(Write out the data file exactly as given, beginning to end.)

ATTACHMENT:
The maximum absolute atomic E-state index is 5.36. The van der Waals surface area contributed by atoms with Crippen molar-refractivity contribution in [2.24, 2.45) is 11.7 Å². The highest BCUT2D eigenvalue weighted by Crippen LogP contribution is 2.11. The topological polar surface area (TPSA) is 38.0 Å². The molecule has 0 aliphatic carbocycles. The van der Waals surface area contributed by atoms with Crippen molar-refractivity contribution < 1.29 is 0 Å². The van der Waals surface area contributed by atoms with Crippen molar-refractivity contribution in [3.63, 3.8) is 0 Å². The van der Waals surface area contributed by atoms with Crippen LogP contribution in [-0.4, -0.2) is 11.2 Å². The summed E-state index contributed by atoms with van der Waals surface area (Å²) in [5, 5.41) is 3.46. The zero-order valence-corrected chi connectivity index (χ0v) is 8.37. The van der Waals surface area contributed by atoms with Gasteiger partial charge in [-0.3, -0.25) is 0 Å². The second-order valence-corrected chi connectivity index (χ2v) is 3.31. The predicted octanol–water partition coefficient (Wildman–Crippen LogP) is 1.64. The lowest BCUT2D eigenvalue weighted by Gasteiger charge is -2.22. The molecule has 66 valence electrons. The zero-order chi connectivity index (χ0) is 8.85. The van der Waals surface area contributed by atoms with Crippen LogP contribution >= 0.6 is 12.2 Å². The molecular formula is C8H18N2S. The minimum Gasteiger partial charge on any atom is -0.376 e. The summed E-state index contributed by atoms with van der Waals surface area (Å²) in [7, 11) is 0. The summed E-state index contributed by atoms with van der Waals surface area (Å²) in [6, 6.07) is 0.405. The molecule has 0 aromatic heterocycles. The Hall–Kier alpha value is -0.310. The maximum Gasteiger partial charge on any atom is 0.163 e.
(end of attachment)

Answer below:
The maximum absolute atomic E-state index is 5.36. The van der Waals surface area contributed by atoms with Crippen molar-refractivity contribution in [2.24, 2.45) is 11.7 Å². The highest BCUT2D eigenvalue weighted by Crippen LogP contribution is 2.11. The topological polar surface area (TPSA) is 38.0 Å². The molecule has 0 aliphatic carbocycles. The van der Waals surface area contributed by atoms with Crippen molar-refractivity contribution < 1.29 is 0 Å². The van der Waals surface area contributed by atoms with Crippen molar-refractivity contribution in [3.63, 3.8) is 0 Å². The van der Waals surface area contributed by atoms with Crippen LogP contribution in [-0.4, -0.2) is 11.2 Å². The summed E-state index contributed by atoms with van der Waals surface area (Å²) in [5, 5.41) is 3.46. The zero-order valence-corrected chi connectivity index (χ0v) is 8.37. The van der Waals surface area contributed by atoms with Gasteiger partial charge in [-0.3, -0.25) is 0 Å². The second-order valence-corrected chi connectivity index (χ2v) is 3.31. The predicted octanol–water partition coefficient (Wildman–Crippen LogP) is 1.64. The lowest BCUT2D eigenvalue weighted by Gasteiger charge is -2.22. The molecule has 66 valence electrons. The zero-order chi connectivity index (χ0) is 8.85. The van der Waals surface area contributed by atoms with Crippen LogP contribution >= 0.6 is 12.2 Å². The molecular formula is C8H18N2S. The minimum Gasteiger partial charge on any atom is -0.376 e. The summed E-state index contributed by atoms with van der Waals surface area (Å²) in [7, 11) is 0. The summed E-state index contributed by atoms with van der Waals surface area (Å²) in [6, 6.07) is 0.405. The molecule has 0 aromatic heterocycles. The Hall–Kier alpha value is -0.310. The maximum Gasteiger partial charge on any atom is 0.163 e.